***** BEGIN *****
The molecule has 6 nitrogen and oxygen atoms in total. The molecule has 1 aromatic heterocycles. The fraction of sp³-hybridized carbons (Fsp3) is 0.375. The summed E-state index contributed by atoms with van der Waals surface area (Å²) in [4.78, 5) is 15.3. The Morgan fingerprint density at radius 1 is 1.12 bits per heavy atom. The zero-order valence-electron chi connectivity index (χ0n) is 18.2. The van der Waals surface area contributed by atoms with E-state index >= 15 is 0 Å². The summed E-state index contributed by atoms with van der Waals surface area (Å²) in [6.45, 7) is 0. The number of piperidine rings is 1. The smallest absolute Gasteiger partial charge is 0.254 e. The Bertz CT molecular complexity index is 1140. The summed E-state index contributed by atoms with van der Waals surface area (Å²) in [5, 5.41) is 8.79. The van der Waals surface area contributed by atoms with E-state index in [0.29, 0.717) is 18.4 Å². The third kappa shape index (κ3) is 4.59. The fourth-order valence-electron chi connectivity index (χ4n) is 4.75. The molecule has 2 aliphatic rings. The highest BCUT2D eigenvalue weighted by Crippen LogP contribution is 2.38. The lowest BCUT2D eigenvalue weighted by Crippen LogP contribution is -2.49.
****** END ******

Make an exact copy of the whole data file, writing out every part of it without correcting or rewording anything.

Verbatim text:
The molecule has 6 nitrogen and oxygen atoms in total. The molecule has 1 aromatic heterocycles. The fraction of sp³-hybridized carbons (Fsp3) is 0.375. The summed E-state index contributed by atoms with van der Waals surface area (Å²) in [4.78, 5) is 15.3. The Morgan fingerprint density at radius 1 is 1.12 bits per heavy atom. The zero-order valence-electron chi connectivity index (χ0n) is 18.2. The van der Waals surface area contributed by atoms with E-state index >= 15 is 0 Å². The summed E-state index contributed by atoms with van der Waals surface area (Å²) in [6.45, 7) is 0. The number of piperidine rings is 1. The smallest absolute Gasteiger partial charge is 0.254 e. The Bertz CT molecular complexity index is 1140. The summed E-state index contributed by atoms with van der Waals surface area (Å²) in [5, 5.41) is 8.79. The van der Waals surface area contributed by atoms with E-state index in [0.29, 0.717) is 18.4 Å². The third kappa shape index (κ3) is 4.59. The fourth-order valence-electron chi connectivity index (χ4n) is 4.75. The molecule has 2 aliphatic rings. The highest BCUT2D eigenvalue weighted by Crippen LogP contribution is 2.38. The lowest BCUT2D eigenvalue weighted by Crippen LogP contribution is -2.49.